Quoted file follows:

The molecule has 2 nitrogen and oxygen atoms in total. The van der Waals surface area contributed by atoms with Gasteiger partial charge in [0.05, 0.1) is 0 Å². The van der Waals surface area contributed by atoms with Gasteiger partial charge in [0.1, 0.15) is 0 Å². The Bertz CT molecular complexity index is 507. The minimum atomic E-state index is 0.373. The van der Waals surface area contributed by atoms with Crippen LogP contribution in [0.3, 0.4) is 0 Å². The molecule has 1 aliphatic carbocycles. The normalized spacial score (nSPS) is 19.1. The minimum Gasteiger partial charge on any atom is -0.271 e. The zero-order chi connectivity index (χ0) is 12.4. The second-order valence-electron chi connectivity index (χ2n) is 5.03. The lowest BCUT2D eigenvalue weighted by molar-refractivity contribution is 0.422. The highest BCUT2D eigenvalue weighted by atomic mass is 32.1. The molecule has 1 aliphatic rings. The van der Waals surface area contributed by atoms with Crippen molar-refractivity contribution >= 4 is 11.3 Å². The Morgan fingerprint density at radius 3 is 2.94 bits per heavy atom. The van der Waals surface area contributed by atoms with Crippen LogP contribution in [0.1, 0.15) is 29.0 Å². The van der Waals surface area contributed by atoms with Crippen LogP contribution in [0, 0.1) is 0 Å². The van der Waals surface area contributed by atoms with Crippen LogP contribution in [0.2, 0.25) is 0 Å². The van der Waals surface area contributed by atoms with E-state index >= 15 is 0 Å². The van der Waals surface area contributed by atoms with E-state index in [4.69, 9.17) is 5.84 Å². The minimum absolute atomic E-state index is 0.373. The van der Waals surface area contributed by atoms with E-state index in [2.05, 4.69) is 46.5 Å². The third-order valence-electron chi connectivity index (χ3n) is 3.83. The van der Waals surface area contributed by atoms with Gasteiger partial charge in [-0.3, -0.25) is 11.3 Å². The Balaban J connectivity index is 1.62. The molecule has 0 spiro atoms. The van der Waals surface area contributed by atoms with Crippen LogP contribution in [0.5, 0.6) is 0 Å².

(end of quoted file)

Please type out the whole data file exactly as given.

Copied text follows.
The molecule has 2 nitrogen and oxygen atoms in total. The van der Waals surface area contributed by atoms with Gasteiger partial charge in [0.05, 0.1) is 0 Å². The van der Waals surface area contributed by atoms with Gasteiger partial charge in [0.1, 0.15) is 0 Å². The Bertz CT molecular complexity index is 507. The minimum atomic E-state index is 0.373. The van der Waals surface area contributed by atoms with Crippen LogP contribution in [0.3, 0.4) is 0 Å². The molecule has 1 aliphatic carbocycles. The normalized spacial score (nSPS) is 19.1. The minimum Gasteiger partial charge on any atom is -0.271 e. The zero-order chi connectivity index (χ0) is 12.4. The second-order valence-electron chi connectivity index (χ2n) is 5.03. The lowest BCUT2D eigenvalue weighted by molar-refractivity contribution is 0.422. The highest BCUT2D eigenvalue weighted by atomic mass is 32.1. The molecule has 1 aliphatic rings. The van der Waals surface area contributed by atoms with Crippen molar-refractivity contribution >= 4 is 11.3 Å². The Morgan fingerprint density at radius 3 is 2.94 bits per heavy atom. The van der Waals surface area contributed by atoms with Crippen LogP contribution in [0.1, 0.15) is 29.0 Å². The van der Waals surface area contributed by atoms with Crippen LogP contribution in [0, 0.1) is 0 Å². The van der Waals surface area contributed by atoms with Crippen LogP contribution in [0.2, 0.25) is 0 Å². The van der Waals surface area contributed by atoms with E-state index >= 15 is 0 Å². The van der Waals surface area contributed by atoms with E-state index in [4.69, 9.17) is 5.84 Å². The minimum absolute atomic E-state index is 0.373. The van der Waals surface area contributed by atoms with E-state index in [2.05, 4.69) is 46.5 Å². The third-order valence-electron chi connectivity index (χ3n) is 3.83. The van der Waals surface area contributed by atoms with Gasteiger partial charge in [-0.3, -0.25) is 11.3 Å². The Balaban J connectivity index is 1.62. The molecule has 0 spiro atoms. The van der Waals surface area contributed by atoms with Crippen LogP contribution in [0.5, 0.6) is 0 Å².